Angry Butterfly wrote:The problem is when I work for free, people take total advantage of it and treat ME as if I am WORTHLESS. My paying clients treat me with more respect. Of course, not everyone is like this, my campmates were much more appriciative of every little thing I did, wether it was welding or crushing cans, but there I was contributing to a community rather than a single person's project.
I owe you an angry butterfly.

your post is so right on.

I owed you an angry butterfly anyway before your post.

leebears
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Post by leebears » Wed Mar 10, 2004 10:24 am

Okay. I have been reading all the posts that I can and haven't really come on any inforamtion that helps me here. I am a profesional musician, I am going to BM and I am planning on playing some where for someone for nothing. I have done the 'pay to play' thing, been a studio musician in LA LA land, toured and done the benefit thing. I am not going to be there and not include what I do, it is a gift (and a curse) that I need to play, without it I get a little crazy in a weird way.

I do not think that DJays are good or bad, just talented or not. They perform too but the real thing is to reach into the other part of our brains and connect with the place outside this reality and bring out music. It is from somewhere else that true art comes from, it is not from here. Artists reflect what they see, touch, hear, and feel. It is their gift to those that chose to not do the years of starving, surviving insults and generally being looked down on while they practice to give their art to the world. And yes, some of us expect to get paid for that, but we do it because we have too. No choice here, it is in your soul.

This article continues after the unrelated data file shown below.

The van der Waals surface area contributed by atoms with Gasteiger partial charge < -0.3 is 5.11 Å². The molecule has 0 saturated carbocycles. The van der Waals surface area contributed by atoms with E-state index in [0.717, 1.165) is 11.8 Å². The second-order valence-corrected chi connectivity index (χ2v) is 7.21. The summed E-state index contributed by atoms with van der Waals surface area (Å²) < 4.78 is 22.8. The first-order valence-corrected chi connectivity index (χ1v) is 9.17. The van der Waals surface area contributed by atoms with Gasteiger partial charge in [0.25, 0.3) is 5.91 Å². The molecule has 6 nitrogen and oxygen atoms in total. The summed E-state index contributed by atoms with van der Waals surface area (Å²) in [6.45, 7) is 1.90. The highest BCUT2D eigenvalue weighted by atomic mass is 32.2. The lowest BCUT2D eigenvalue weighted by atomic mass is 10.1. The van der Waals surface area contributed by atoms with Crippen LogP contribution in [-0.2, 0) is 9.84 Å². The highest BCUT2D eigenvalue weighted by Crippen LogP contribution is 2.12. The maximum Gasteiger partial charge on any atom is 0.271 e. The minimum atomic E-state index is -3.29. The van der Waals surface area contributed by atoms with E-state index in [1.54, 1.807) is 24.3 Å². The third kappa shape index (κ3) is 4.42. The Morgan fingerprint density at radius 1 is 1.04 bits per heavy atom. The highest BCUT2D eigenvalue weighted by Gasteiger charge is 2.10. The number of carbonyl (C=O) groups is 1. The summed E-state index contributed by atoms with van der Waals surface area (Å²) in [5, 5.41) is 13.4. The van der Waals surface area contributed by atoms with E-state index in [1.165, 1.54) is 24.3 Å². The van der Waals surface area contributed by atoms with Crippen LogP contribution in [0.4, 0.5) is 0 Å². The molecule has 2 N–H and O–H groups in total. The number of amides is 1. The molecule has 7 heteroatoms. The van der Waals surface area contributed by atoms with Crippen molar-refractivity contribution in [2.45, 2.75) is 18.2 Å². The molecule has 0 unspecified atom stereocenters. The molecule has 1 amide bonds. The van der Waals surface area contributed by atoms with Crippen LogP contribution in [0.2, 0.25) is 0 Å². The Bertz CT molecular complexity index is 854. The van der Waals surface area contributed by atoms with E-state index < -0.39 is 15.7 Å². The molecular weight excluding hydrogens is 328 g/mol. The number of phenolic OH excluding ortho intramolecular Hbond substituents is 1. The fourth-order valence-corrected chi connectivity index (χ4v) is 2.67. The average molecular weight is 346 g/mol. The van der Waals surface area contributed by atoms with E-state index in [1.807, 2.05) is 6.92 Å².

So now that the soap box just got slippery and I'm off it, what I need to know is if there is anyone with tips for a tenor sax player on finding people to play with and care of the horn. I generally do not like to play on a shitty horn but will if the desert will destroy mine.

Leebears

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stuart
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Post by stuart » Wed Mar 10, 2004 11:12 am

the dust will be bad for the pads. I don't know how often you replace them, but you might need to/want to after it's trip to the playa. The dust is also corrosive so your springs might get nasty. The body, being stainless, should be okay.

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DVD Burner
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Post by DVD Burner » Wed Mar 10, 2004 3:14 pm

BM used to have a stage for "MUSICIANS" when I went years ago. we never really had any problems with dust and storms. but we never had any horn players that I know of.

anyway, leebears, you've been pretty consistent about musicians playing on the playa and I was thinking about on the thread you created before asking you if it would be ok to use your thread to ask/find out who are going to be the musicians on the playa this year and where they expect/most likely will be planted.

I myself want to/am going up with my laptop/mobile wi-fi server to broadcast live musicians and it would be nice to know ahead of time who plans to be there.

Are you and other "MUSICIANS" up for this? I play Bass amoungst other instruments and am fairly fluent on most. I enjoy playing anything from jazz (Jaco Pastorious) to hard rock, alternative rock, even house/rave.

I do have a hard time with RAP.